• Sat. Oct 29th, 2022

Prices are rising at a much faster rate outside Dublin.

Jun 28, 2021

HOUSE PRICES SURGED by more than 13% in the past 12 months as the supply of homes remains limited.
Two separate reports by property websites Daft.ie and Myhome.ie found a major increase in prices, while noting that the availability of properties is significantly lower than last year.
The two quarterly reports both found that listed prices have risen at a much faster rate outside Dublin than in the capital.
The Daft.ie report found that asking prices are up 18% in Munster, 16.1% in Leinster and 15% in Connacht/Ulster, when compared to the April-to-June period in 2020.
Meanwhile in Dublin, list prices were 8.4% higher during the same period, the fastest rate of inflation since early 2018.
Price increases outside Dublin were roughly twice as large. In the cities of Cork, Limerick and Waterford, listed prices were 14.3%-15.5% higher in the second quarter, while in Galway city, prices rose 12.6% in the same period.
Quarter 2 2020 – Quarter 2 2021
Source: Daft.ie
The MyHome.ie report found that asking prices in Dublin jumped by 10.6% year-on-year, while outside the capital they spiked by 13.6%.
The two reports also show substantial increases in asking prices between the first and second quarters of 2021.
The MyHome.ie report found that asking prices nationally rose by 6.7% in Dublin by 4%, and outside Dublin by 7.4% between the first three months of the year and the second three.
The surging prices mean that nationally, the listed price for an average home is now 303,000. It stands at 412,000 in Dublin and 254,000 outside of the capital, according to MyHome.ie.
While asking prices have skyrocketed, the supply of homes has decreased even further.
The Daft.ie report found that the total number of properties available to buy on 1 June was just above 12,300.
That was up slightly from the 11,900 recorded in March, but remains one of the lowest figures recorded since the advertising of properties for sale online first began.
Source: Daft.ie
The total availability of homes for sale nationwide at the start of June was one third lower than the same date last year and just half the amount for sale in June 2019.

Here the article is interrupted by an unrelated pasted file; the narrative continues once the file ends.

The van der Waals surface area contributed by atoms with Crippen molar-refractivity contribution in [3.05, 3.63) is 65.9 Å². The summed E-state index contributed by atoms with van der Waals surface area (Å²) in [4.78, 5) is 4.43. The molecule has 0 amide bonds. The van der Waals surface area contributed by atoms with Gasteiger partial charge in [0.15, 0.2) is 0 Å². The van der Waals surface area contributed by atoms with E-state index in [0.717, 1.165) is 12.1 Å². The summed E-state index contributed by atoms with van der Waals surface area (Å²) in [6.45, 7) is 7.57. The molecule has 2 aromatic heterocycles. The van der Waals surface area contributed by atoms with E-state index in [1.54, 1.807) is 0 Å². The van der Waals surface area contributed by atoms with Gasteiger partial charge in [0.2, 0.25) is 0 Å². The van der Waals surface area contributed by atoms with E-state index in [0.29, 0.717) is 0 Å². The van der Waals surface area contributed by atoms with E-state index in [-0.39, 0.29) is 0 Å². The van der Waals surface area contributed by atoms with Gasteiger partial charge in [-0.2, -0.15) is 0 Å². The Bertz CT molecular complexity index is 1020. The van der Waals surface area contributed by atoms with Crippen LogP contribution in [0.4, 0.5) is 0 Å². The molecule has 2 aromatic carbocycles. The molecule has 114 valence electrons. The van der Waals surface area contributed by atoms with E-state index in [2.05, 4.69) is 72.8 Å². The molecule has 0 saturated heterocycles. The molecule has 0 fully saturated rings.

Very weak supply continues to plague Irelands housing market, said Ronan Lyons, author of the Daft.ie House Price Report and economist at Trinity College Dublin.
Unlike much of the last decade, when urban centres drove house price inflation, the Covid-19 housing market has seen the opposite trend. Inflation is less severe in Dublin than elsewhere and, outside Dublin, less severe in the other cities than the rest of the country.
The author of the MyHome.ie report, Davy chief economist Conall Mac Coille, said housing demand was now red hot.
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The average time to sale agreed has fallen back to a record low of 3.8 months, indicating that whatever stock is available is being purchased ever more quickly, he said. Once again transactions are now being settled above asking prices.
Whilst demand has remained robust, reflecting that pandemic-related job losses have been concentrated amongst younger age-groups and lower paid workers, price gains primarily reflect the lack of housing supply.
MacCoille said he now expects house price inflation this year to reach 8% nationally. He added that the news that asking price inflation has returned to double-digit levels will heap even more pressure on the Government to address the housing crisis.
However, he warned that there are no easy answers as the problems are being caused by Irelands structurally high build costs and a lack of construction sector capacity.
Reacting to the Daft.ie report, the Institute of Professional Auctioneers and Valuers, said the increase in listed prices is echoed in actual sales prices by auctioneers around the country.
Indeed, in the current market with supply and demand being the most seriously out of kilter it has been in living memory, our members are seeing even higher prices achieved for more exclusive properties, said Pat Davitt, IPAV Chief Executive.
Note: Journal Media Ltd has shareholders in common with Daft.ie publisher Distilled Media Group.